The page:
By virtue of the 2005 amendment, the daughters take rights in the coparcenary on the same footing as the sons –since the children of the son are considered as coparceners would the same principle extend to the daughter’s children?
India, in ancient times bore the zeitgeist concepts of traditional joint Hindu family. A unit consisting of individuals related by blood, sharing a common roof, joined in food and worship and common ownership of properties for the benefit of the family. This concept has been institutionalized in the Mitakshara School of Hindu Law and is known coparcenary which consists of the propositus who a male ancestor is always and three lineal male descendants ie a total of four generations. These properties owned by a coparcenary are referred to as ‘coparcenary’ property. Traditionally, coparcenary interest in a joint Hindu family property was limited to only male lineal descendants, who acquired an interest in
coparcenary property by birth. If a coparcener dies, his share was inherited by way of survivorship by remaining coparceners.
The concepts of joint Hindu family and coparcenary property found its way in the Indian statute books when certain aspects of personal law governing Hindus was codified after independence. The Hindu Succession Act, 1956 (HSA) dealt with matters of succession and recognized the concept of coparcenary interest. Independently of this the Income-tax law recognized ‘Hindu Undivided Family’ (HUF) as a separate taxable entity. It needs to be noted, however that an HUF and a Joint Hindu Family are distinct from each other in law.
Further, Companies Act also implicitly gave recognition to an HUF by acknowledging holding of its interests by a Karta – the manager of an HUF, for and on behalf of the HUF. When the HSA was enacted, it did away with inheritance of coparcenary interest by survivorship to a limited extent. After almost half a century, a watershed amendment was brought about in HAS by the amendment in 2005. The amendment provided that daughters of a coparcener will have the same rights in the coparcenary property as the son. The raison d’etre of this amendment, as was noted in the statement of objects and reasons of the amendment was to change the patriarchal mindset and to bring the son and the daughter of a Hindu on the same pedestal in matters relating to inheritance to coparcenary property.
While this change was hailed, there were several disputes which emanated from the interpretation of the amendment. Various issues came up before various judicial fora of and many a times conflicting decisions were delivered. In the latest development, in the case of Vineeta Sharma v Rakesh Sharma (CA No 32601/2018), the Supreme Court has settled the confusion created by conflicting judgments of two benches of the Supreme Court. The Court categorically held that a right of the daughter is secured at the time of her birth. The father being alive or not on the date of the amendment will not affect her rights in any manner.
What does this mean for India Inc? Successful Indian business families have often used HUFs as asset-holding and income-generating structures. Valuable business assets were held jointly or through HUF structures, either for purposes of tax planning or just as a common succession structure for the family assets. Now, any kind of partition or distribution of such assets will certainly have to take into consideration the implications of this judgment on rights of the daughters of the family.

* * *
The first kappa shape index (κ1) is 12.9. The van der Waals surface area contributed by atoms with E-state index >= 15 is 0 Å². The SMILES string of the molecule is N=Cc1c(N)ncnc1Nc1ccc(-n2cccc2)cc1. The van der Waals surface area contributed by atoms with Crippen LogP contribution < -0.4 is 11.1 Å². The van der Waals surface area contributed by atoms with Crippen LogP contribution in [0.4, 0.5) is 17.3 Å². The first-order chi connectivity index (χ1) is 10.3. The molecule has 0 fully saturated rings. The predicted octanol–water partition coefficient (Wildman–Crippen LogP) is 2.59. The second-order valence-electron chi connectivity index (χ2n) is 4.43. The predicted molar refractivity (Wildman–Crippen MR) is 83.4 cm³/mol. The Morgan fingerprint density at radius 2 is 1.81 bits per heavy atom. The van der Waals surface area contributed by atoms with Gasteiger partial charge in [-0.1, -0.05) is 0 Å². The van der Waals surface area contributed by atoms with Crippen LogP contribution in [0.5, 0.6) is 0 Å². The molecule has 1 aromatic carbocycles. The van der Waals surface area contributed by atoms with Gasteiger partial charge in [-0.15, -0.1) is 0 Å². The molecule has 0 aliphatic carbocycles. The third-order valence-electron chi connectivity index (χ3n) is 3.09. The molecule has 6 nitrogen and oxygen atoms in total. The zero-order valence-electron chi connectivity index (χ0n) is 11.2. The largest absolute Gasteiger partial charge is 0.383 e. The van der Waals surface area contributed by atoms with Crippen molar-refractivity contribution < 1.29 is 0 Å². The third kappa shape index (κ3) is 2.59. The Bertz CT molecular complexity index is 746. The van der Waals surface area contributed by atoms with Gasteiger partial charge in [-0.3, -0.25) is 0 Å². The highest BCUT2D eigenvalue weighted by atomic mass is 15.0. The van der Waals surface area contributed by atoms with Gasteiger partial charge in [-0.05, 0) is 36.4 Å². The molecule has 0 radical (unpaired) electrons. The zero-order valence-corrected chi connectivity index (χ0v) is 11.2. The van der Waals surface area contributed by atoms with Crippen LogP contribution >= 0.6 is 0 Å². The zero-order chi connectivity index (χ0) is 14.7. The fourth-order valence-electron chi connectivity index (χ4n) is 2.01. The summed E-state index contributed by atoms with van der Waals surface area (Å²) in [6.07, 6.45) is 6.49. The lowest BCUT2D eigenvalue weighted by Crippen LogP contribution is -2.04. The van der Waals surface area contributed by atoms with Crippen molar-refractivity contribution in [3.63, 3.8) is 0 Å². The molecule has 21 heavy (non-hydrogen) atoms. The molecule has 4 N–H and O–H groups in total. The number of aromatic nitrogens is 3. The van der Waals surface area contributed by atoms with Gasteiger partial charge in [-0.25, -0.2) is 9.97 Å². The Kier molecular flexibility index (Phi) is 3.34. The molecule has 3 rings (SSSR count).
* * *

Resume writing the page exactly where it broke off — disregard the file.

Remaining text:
By virtue of the 2005 amendment, the daughters take rights in the coparcenary on the same footing as the sons – since the children of the son are considered as coparceners would the same principle extend to the daughter’s children? Would they also acquire rights by birth as coparceners? The maternal grandchildren may end up getting shares in both patrilineal and matrilineal joint properties. Could this be the intention of the legislature? This aspect certainly require clarity.
The Supreme Court ruling may give rise to further litigation as there could be a demand to reopen partitions undertaken after 2005 if the partition considered the daughters as an outsider for the purpose of coparcenary property. Interestingly, the law provides that partitions concluded prior to 20 December 2004 (that is when the bill to amend the HSA was tabled in the Rajya Sabha) cannot be reopened provided that they have been undertaken by way of a registered instrument or a final decree. The Court, in the instant case, noted that the intention of having a special definition to the word partition is not to jeopardise the interest of a daughter. It is to avoid sham or frivolous defence of oral partition to block the
rights of a daughter as a coparcener. The Court has made it clear that if there is a plea of an oral partition in a suit, the courts should seek evidence in the form of contemporaneous public documents for backing of such claims. Any such claim should be considered cautiously while exercising all safeguards of protecting the rights of the daughters.
The 174th Law Commission Report – the report in which the commission recommended amending Section 6 – was prima facie of the view of abolishing the concept of coparcenary and HUF in toto from the HSA. But such an abolition would still not be beneficial to daughters as coparcenary properties existing as on date will be continued to be held and owned only by male lineage. The amendment to the HSA underpinned on an egalitarian thought process and achieving equality between sons and daughters. However, from a commercial and business standpoint some of the open issue highlighted above may prove to be a hinderance against achieving the said objectives. It would be interesting to see how
this concept of Hindu customary law will shape up in the much-touted Uniform Civil Code.
- Bijal Ajinkya and Shabnam Shaikh are both Partner at Khaitan & Co.